RegData also permits the examination of restrictions. Restrictions are words that create binding legal obligations to engage in some activity or prohibition from doing so. Lawyers will recognize these restrictions — they are words like "shall," "must," and "may not." Just as regulators differ in terms of how much text they produce, some regulators' text may be more restrictive than others'. A RegData user can look at restriction data for entire departments, such as the Department of Transportation, or for smaller units within departments. RegData defines a regulator according to the Office of Management and Budget (OMB) MAX budget system, with the exception of the Environmental Protection Agency (EPA). The EPA (which is treated as one single regulator by OMB MAX) was divided into different agencies according to the names of the chapters of regulatory text EPA publishes, such as "Air Programs," "Water Programs," and "Pesticide Programs." Figure 2 shows the 10 regulators that published the most restrictions in 2012. These 10 regulators accounted for about 31 percent of all restrictions published in the CFR in 2012.
Source: Regdata.mercatus.org. Accessed Aug. 18, 2014.
Produced by Patrick McLaughlin and Rizqi Rachmat, Mercatus Center at George Mason University.
Perhaps the most innovative feature of RegData is its industry-specific measurements of regulation. Using search terms that are derived from industry descriptions given in the North American Industry Classification System, RegData can paint a picture of which industries are mentioned most often in regulatory text and by which regulator, as well as how that changes over time. For example, rail transportation is a major industry in the United States. RegData offers data on how often rail transportation-related search terms were found each year in the regulatory text of all federal regulators. Figure 3 offers a sample of just five of these regulators. Each of these series spans 1997 to 2012, with the exception of FMSCA — an agency that did not exist until the year 2000. It is not surprising to see the Federal Railroad Administration (FRA) mention railroads relatively often. But perhaps it is informative to learn that the Pipelines and Hazardous Materials Safety Administration (PHMSA) actually mentions them even more.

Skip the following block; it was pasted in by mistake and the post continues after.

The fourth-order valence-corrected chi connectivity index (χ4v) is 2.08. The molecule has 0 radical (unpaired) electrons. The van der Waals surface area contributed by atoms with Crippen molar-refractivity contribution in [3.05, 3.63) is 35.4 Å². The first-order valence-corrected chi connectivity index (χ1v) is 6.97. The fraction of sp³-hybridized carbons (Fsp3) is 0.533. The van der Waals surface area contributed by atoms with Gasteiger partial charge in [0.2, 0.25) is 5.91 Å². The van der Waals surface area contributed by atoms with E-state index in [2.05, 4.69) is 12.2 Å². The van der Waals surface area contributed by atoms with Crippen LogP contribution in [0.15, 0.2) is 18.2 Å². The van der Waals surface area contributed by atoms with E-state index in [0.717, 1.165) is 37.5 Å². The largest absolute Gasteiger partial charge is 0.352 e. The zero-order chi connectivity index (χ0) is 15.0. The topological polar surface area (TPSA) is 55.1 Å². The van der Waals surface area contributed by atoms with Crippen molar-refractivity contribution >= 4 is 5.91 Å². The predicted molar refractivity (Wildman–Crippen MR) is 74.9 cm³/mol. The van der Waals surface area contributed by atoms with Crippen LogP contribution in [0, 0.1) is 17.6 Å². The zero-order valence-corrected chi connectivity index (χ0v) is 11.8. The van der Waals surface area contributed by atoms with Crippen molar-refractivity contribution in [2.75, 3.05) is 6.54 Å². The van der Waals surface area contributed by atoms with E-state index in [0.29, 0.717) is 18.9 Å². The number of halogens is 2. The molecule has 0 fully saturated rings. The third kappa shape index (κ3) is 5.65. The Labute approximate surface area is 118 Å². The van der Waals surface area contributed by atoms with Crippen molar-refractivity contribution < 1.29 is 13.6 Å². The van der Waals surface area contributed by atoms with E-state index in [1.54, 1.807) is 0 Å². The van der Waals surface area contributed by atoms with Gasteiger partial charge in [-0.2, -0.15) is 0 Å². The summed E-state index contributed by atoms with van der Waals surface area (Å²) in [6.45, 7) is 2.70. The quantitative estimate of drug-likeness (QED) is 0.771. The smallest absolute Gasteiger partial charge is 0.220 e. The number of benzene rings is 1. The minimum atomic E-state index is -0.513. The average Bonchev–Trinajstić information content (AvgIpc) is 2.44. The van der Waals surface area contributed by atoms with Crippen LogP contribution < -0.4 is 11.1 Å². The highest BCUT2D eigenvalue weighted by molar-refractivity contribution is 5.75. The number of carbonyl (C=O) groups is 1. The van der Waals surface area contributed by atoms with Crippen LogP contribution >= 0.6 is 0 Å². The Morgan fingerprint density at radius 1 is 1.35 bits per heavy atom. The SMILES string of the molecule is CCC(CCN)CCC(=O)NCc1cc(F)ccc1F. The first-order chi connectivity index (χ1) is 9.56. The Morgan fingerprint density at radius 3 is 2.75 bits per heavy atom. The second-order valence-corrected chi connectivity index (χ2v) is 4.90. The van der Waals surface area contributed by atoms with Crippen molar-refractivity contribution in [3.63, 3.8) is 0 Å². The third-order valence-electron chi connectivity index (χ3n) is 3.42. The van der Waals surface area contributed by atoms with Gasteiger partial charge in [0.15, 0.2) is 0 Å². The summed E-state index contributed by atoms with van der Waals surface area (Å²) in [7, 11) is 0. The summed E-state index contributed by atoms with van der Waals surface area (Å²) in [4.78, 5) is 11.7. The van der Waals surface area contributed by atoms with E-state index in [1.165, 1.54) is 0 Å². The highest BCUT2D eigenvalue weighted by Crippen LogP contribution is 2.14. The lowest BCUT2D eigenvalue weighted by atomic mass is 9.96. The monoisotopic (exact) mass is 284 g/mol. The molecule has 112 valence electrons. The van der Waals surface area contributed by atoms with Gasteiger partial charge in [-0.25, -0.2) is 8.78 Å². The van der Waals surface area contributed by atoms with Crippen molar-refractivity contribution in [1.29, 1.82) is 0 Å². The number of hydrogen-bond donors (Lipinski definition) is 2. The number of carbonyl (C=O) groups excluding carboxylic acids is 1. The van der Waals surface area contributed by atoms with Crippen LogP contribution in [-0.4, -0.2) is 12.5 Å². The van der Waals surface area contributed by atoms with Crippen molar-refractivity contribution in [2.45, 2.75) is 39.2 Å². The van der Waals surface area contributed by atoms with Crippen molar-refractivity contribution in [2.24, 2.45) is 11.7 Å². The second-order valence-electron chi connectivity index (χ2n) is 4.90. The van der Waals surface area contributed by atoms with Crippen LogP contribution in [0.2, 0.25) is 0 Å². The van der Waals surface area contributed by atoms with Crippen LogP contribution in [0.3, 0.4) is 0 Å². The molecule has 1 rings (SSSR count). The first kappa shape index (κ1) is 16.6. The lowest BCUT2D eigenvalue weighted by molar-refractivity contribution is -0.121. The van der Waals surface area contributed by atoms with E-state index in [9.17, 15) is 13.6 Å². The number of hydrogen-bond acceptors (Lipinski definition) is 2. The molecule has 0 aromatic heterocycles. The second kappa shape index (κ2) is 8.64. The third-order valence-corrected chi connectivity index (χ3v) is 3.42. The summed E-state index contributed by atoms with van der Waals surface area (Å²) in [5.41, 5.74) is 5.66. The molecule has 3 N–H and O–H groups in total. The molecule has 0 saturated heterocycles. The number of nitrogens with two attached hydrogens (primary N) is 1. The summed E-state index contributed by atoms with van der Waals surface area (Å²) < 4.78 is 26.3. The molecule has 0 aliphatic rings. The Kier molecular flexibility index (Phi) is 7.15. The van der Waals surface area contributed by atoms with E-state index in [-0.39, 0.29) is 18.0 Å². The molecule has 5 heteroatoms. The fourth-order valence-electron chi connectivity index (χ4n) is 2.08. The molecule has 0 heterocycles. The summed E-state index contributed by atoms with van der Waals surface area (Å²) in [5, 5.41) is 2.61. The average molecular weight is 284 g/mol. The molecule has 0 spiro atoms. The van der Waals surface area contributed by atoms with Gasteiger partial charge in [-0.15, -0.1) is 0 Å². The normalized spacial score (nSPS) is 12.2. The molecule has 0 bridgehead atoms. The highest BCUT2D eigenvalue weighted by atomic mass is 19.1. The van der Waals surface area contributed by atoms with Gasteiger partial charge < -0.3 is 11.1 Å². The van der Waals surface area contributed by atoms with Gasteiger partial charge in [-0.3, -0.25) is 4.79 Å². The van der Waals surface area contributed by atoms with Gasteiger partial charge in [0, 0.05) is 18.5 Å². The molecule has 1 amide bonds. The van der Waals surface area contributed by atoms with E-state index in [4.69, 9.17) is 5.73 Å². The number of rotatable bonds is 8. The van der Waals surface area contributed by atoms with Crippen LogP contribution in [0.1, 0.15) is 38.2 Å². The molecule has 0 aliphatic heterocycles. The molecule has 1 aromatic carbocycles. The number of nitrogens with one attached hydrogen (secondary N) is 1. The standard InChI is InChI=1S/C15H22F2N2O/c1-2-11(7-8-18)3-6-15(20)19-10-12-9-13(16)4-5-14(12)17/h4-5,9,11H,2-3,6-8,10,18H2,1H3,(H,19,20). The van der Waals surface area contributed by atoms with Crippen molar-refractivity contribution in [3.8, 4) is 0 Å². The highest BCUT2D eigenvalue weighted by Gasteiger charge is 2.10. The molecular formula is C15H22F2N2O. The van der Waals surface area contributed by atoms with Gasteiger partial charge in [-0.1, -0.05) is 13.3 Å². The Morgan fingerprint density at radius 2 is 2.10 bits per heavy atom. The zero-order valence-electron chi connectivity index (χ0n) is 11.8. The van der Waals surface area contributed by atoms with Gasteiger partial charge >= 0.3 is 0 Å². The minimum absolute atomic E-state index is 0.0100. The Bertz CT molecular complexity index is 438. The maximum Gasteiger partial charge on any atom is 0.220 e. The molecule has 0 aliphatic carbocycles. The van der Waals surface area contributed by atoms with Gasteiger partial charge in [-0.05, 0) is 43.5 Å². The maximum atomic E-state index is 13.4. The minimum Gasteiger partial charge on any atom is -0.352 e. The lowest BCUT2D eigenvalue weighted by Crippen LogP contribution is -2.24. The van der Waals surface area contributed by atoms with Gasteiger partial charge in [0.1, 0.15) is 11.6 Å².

As with all exercises in measurement, RegData is not perfect. There are other ways that restrictions can be created, for example, than those indicated by words like "shall" and "must." We also don't know the object of the restriction, or its severity. Similarly, there are sections of regulatory text that apply to specific industries without using any of RegData's industry-specific search terms.
Nonetheless, some of the largest gains in research come from the creation of new data and measurement techniques. Nate Silver compares new data's first pass to "the way a vacuum's first sweep of the living-room floor picks up a lot more dust and dirt than the second and third attempts." The questions are: How much signal is RegData picking up, and how much noise? The answer will be told as researchers use the database to delve into questions such as whether and how regulation affects labor productivity, whether lobbying affects regulatory production, and how long-term regulatory trends might play into economic growth patterns. In turn, policymakers can learn from this research and hopefully improve future choices according to what we learn.